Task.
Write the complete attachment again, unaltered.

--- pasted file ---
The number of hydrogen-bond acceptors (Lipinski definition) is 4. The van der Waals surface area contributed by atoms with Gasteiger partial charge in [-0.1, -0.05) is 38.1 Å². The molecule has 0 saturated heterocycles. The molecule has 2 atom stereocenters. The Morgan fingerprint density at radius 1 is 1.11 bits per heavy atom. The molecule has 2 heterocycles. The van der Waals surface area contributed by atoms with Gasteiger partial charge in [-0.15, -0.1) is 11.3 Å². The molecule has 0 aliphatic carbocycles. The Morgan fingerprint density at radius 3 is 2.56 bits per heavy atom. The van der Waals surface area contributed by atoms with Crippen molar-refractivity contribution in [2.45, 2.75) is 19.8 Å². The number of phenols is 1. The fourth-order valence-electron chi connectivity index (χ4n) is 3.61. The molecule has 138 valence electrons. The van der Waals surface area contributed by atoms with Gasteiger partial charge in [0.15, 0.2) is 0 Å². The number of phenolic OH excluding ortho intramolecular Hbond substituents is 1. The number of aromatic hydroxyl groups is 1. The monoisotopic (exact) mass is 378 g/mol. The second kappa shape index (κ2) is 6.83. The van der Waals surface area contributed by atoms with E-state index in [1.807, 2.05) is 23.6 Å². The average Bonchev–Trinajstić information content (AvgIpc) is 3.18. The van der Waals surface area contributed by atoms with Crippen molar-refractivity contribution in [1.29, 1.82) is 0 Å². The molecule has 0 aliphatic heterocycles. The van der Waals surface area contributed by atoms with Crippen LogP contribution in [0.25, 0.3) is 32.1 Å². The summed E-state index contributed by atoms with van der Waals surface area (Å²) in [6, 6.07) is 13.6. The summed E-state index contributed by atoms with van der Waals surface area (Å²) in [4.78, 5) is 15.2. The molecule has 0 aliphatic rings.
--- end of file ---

The number of hydrogen-bond acceptors (Lipinski definition) is 4. The van der Waals surface area contributed by atoms with Gasteiger partial charge in [-0.1, -0.05) is 38.1 Å². The molecule has 0 saturated heterocycles. The molecule has 2 atom stereocenters. The Morgan fingerprint density at radius 1 is 1.11 bits per heavy atom. The molecule has 2 heterocycles. The van der Waals surface area contributed by atoms with Gasteiger partial charge in [-0.15, -0.1) is 11.3 Å². The molecule has 0 aliphatic carbocycles. The Morgan fingerprint density at radius 3 is 2.56 bits per heavy atom. The van der Waals surface area contributed by atoms with Crippen molar-refractivity contribution in [2.45, 2.75) is 19.8 Å². The number of phenols is 1. The fourth-order valence-electron chi connectivity index (χ4n) is 3.61. The molecule has 138 valence electrons. The van der Waals surface area contributed by atoms with Gasteiger partial charge in [0.15, 0.2) is 0 Å². The number of phenolic OH excluding ortho intramolecular Hbond substituents is 1. The number of aromatic hydroxyl groups is 1. The monoisotopic (exact) mass is 378 g/mol. The second kappa shape index (κ2) is 6.83. The van der Waals surface area contributed by atoms with E-state index in [1.807, 2.05) is 23.6 Å². The average Bonchev–Trinajstić information content (AvgIpc) is 3.18. The van der Waals surface area contributed by atoms with Crippen molar-refractivity contribution in [1.29, 1.82) is 0 Å². The molecule has 0 aliphatic heterocycles. The van der Waals surface area contributed by atoms with Crippen LogP contribution in [0.25, 0.3) is 32.1 Å². The summed E-state index contributed by atoms with van der Waals surface area (Å²) in [6, 6.07) is 13.6. The summed E-state index contributed by atoms with van der Waals surface area (Å²) in [4.78, 5) is 15.2. The molecule has 0 aliphatic rings.